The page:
Reading this article and the sentiments of these young people tells me that God continues to bless America. They do us proud!
Thanks so much for posting this.
"I often wondered how my Marine Corps would perform with the new generation at the helm. And you know what? They kicked ass and took names, just like they've done since 1775."
As you know, it's not the kids that make the USMC what it is, it's the USMC as an institution largely unaffected by or susceptible to current PC culture that makes the kids into who they become. Unfortunately for America, the US Army, Navy, and Air Force were subjected to full-blown Clintonism from which they are now recovering, albeit slowly. I have great hope they will eventually shed the baggage of PC and return in general to their core business - killing the enemy and breaking his things.
Thank you so much for this inspiring, uplifting post! God bless these young people, and thanks to them.
One wonders that such faith, honor, strength of character, and dedication to service can not shame the likes of Bill Maher and his leftist cohorts into seeing themselves in contrast.
God's blessings on Gary Reese, of Ashland, TN, and his family, who lost son Sgt. Gary L. Reese of the 278th, on Aug.14, in a rocket propelled grenade attack in Iraq.
("He is someone I'm really proud to be the father of.")
Millions of your fellow Americans are proud of him too, Mr. Reese.
Agreed. For another persepctive, I suggest Linda Robinson's outstanding book on the US Army Special Forces, "Masters of Chaos". It shows clearly and unequivocally that even though many of these guys are "country boys from Arkansas", to paraphrase the smooth Somalian gun dealer Mr. Otto in the movie "Blackhawk Down", they are highly intelligent, well-above average men who are highly motivated and driven to succeed at any cost. Too, most are educated, above the national average, in addition to being as fit as any professional athlete -fitter, in fact - and extremely good thinkers on their feet.
"Low-lying fruit", Maher? I think not - you're the only "fruit" in this discussion, and you are indeed "low" and "lying".
I was making a smaller point. I do not doubt that there are high quality people in the service, and I absolutely do not think that to attain this level one has to be from the Ivies or even go to college (I went to a couple of Ivies, and I have taught in them, so I know first hand of what I speak.)
I am just making the point that it is amazing to see people from that background go in, that is all.
And do not get me started about the media...
Kids aren't stupid. They know that social security, medicare, and anything else that was supposed to be there as some sort of safety net is simply not going to be there. They aren't even laying blame for it either - its just a fact and they are going to have to fend for themselves if they want families and any kind of security.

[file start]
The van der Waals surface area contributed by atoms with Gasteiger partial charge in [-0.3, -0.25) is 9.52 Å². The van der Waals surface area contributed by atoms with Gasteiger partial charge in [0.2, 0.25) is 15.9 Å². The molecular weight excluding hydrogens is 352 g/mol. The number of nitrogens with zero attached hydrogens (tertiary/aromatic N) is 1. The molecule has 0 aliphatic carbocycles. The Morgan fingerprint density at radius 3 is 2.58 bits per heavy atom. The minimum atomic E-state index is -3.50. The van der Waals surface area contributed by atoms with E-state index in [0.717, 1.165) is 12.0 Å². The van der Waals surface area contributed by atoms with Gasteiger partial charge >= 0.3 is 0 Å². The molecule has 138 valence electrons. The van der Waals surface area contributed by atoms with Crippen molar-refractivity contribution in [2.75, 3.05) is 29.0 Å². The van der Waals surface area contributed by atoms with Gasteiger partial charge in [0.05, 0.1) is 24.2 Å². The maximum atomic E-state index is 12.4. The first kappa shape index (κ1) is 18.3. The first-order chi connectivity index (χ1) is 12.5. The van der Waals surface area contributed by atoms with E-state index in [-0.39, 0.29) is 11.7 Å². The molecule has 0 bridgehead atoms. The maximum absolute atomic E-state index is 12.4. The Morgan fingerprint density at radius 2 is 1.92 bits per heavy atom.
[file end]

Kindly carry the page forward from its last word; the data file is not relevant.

I laugh when government employees and Boeing employees go on strike over pensions. What a laugh. One of these days that popping sound will be their heads forcible extricated from their nether orifices and they will see that the pension died in the 70's.
I wish I could be around to see how history will judge the boomers. They are going to look at that generation as one of the most slovenly, amoral, and irresponsible generation ever. They'll call it a miracle that we didn't incinerate the world through a haze of bong smoke.
You are spot on. As a teacher one thing I've always told my unbelieving colleagues is that the American military is the greatest educational institution in the world. It can take an 18 year old high school grad and in 8 to 10 months give him an education in, say electronic technology, that would require a Masters from Georgia Tech to match. When they ask how this is possible, I respond with one word. MOTIVATION.The military develops it in boot camp and gives the serviceman/woman the understanding that they are capable of excellence and that excellence is expected.
You're right. The young men and women serving today are just as motivated as the fine young men and women I trained and led for years.
As a retired soldier I often go on our local military installation for shopping and other business. The young soldiers with whom I have contact, even just in greeting, strike me as the cream of the crop. They are courteous and pleasant. They are doing themselves, their families, and their country very proud.
Then I leave post and drive downtown, where I see the vacant-eyed unwashed slacker stoners, the ones with multiple piercings, who are going nowhere fast. They are losers, all of them. The young people who are serving their country in uniform are the winners. I only wish I was young enough to get back into uniform and serve alongside them.
Here, here!!! I served in the Army between 76-84, and we had our share of problems. However, I was damn proud of the soldiers that served with me. We were always short of men and materiel, especially during the Carter years, but things got better in the 80's.
Back then, a kid with a high school diploma could write his own ticket as to MOS and duty station. I can't recall the exact percentage, but I had many soldiers who completed their GED in the service.
I know from personal experience that what you say is true.
My youngest daughter was at loose ends without a high school diploma. However, decided to enlist in the Navy, scored well on their tests, and now works on the electrical systems on FA-18's. She received an excellent jump start on her future education.
My oldest daughter had her diploma, but was also at loose ends. She had also joined the Navy, received an outstanding technical education, and is now a radar tech/operator on a carrier.
They both received excellent grounding in electrical theory and a lot of what they've learned will help them down the road.